Landlord accused of failing to stop speeding ticket

The Washington Post article Washington — A lawyer for a woman who was fined for speeding in the parking lot of a restaurant was charged Monday with failing to take down the citation she was issued for speeding.

The charges against Susan C. Cusick of Seattle are the latest in a series of criminal prosecutions that have rocked Washington state.

A man who was arrested after allegedly driving while intoxicated while intoxicated in a Washington state state hotel was sentenced last week to serve time in jail.

A woman who drove while intoxicated and hit a police officer in Seattle is awaiting trial on a charge of reckless driving and vehicular homicide.

Prosecutors in Seattle have accused two other men of driving while impaired while intoxicated.

The state Department of Justice, which has investigated the cases, said the arrests were “unprecedented in our nation’s history.”

It also said the charges were a “significant victory for fairness and due process in criminal justice.”

The woman who is facing the charges in Washington, Michelle C. White, has said she was stopped by police while driving on a highway.

She says she was not speeding and the officer gave her a citation for driving while not wearing a seat belt, which she says is standard for all drivers.

In court papers, the city said the citation was issued because White was “unlawfully driving a vehicle” on the highway.

A lawyer representing the city told the court in a court filing that she had not been in contact with White and was not aware that she was driving while under the influence of alcohol.

The city said White had been driving for several months and had been drinking.

She was cited for driving on an island that is not part of a state highway system.

The man who had been charged in the case had his case dismissed on Monday because prosecutors could not prove he was impaired.

The arrest comes amid a nationwide crackdown on drivers who don’t wear seat belts.

At least three states have introduced laws that require all drivers to wear seatbelts while driving.

Last week, Massachusetts Gov.

Deval Patrick signed a bill that requires motorists to wear the seat belts, while Arizona Gov.

Doug Ducey signed a similar law.

In the Washington case, Cusack was charged with a misdemeanor count of failure to pay the $20 citation.

Her lawyer, Mark A. Schoelkreutz, said in court papers that she would plead not guilty and is awaiting a preliminary hearing.

The lawyer did not immediately respond to an email seeking comment.

White’s case is unusual because her driver’s license was suspended while she was in custody in June 2014, according to court records.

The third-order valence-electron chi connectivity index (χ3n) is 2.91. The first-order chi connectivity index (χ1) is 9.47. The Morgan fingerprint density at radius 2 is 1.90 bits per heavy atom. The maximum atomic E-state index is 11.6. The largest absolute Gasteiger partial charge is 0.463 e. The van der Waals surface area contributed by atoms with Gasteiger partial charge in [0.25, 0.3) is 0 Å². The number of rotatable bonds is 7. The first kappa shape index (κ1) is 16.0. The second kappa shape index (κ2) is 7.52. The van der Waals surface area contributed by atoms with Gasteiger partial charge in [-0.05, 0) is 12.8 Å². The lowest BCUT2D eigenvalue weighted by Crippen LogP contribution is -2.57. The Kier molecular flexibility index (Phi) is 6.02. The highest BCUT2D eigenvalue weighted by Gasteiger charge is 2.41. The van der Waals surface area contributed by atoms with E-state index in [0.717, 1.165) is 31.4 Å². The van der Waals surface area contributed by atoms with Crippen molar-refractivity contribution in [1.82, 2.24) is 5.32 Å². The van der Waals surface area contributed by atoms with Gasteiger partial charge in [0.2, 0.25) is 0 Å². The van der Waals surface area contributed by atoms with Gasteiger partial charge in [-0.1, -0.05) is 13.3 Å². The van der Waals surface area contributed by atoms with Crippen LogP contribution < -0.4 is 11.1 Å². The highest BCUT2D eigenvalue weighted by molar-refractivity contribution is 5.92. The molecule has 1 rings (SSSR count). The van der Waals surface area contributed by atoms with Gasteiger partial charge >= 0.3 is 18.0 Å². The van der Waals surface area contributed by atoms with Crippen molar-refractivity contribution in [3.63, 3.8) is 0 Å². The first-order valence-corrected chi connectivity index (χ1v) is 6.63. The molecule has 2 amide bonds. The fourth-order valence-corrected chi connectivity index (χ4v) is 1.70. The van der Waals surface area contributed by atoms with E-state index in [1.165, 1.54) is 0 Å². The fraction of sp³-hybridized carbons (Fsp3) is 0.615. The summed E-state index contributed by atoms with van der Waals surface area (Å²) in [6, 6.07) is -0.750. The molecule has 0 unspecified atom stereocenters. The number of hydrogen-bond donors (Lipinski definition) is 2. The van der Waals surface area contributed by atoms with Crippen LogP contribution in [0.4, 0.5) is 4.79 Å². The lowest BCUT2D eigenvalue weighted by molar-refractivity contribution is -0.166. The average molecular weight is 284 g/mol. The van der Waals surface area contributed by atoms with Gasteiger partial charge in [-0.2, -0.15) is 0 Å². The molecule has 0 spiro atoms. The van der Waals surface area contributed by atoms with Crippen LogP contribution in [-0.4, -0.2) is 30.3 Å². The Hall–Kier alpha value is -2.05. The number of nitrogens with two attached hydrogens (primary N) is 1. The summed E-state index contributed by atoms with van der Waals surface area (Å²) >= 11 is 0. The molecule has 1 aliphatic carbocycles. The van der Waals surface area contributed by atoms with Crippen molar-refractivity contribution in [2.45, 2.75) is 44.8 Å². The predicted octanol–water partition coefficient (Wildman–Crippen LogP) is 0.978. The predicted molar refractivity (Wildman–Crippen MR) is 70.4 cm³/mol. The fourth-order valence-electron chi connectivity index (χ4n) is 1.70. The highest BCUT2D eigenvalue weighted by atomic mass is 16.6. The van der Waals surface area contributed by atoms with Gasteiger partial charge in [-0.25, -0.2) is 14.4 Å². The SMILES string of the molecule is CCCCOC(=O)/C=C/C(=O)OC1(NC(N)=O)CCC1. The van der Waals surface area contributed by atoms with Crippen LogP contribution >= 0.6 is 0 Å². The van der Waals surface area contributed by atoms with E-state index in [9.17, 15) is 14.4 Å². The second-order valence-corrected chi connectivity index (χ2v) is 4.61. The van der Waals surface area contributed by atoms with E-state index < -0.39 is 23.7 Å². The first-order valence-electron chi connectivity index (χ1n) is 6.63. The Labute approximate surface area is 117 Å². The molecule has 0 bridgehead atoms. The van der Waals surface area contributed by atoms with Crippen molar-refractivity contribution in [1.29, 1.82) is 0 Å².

She had been ordered by a judge to pay a $50 fine and had to appear in court for the hearing, court records show.

White has since completed a diversion program and was released from jail in August, according the Washington Department of Licensing and Regulation.

The woman’s lawyer, Joseph L. Smith, did not return a message left at his office.

CUSICK AND WASHINGTON STATE COURT The charges include reckless driving, a Class B misdemeanor.

White was stopped for speeding on July 14, 2014, when she was traveling about 55 mph in a 50 mph zone in the city of Seattle, according records.

Police were called because she had no seat belt and had failed to put her seatbelt on, according an arrest report.

She said she did not have a valid identification, but the officer wrote down the license plate number on the back of the ticket, according a court document.

The officer wrote, “It is your responsibility to put your seatbelt over your left shoulder.

It is also your responsibility not to pass any passengers or vehicles in that direction,” the document said.

The officers asked White to put down her phone, which was on her lap.

She complied, but then began to drive toward the officer, the document shows.

She crashed into a parked car, the documents show.

The police report said White was traveling in a 55 mph zone when she “did not observe any other vehicle or pedestrian in the area” and that the officer said he was unable to see White’s license plate.

White told the officer that she did have a seatbelt, the report said.

White later told police that she told the officers she was distracted by alcohol, but she didn’t remember that, according court records, the Seattle Times reported.

White testified at the hearing that she never got behind the wheel while under alcohol intoxication, but that she and the officers who stopped her had driven together and that she got behind them when they told her to stop.

She testified that she didn�t realize she was intoxicated until the officers told her.

White is scheduled to go on trial Jan. 29.

The attorney for Cusock did not respond to a message seeking comment Monday.

White�s attorney did not appear at the pretrial hearing.

Scholkreuts office declined to comment on whether White had attended any pretrial hearings.

The Washington State Department of Liquor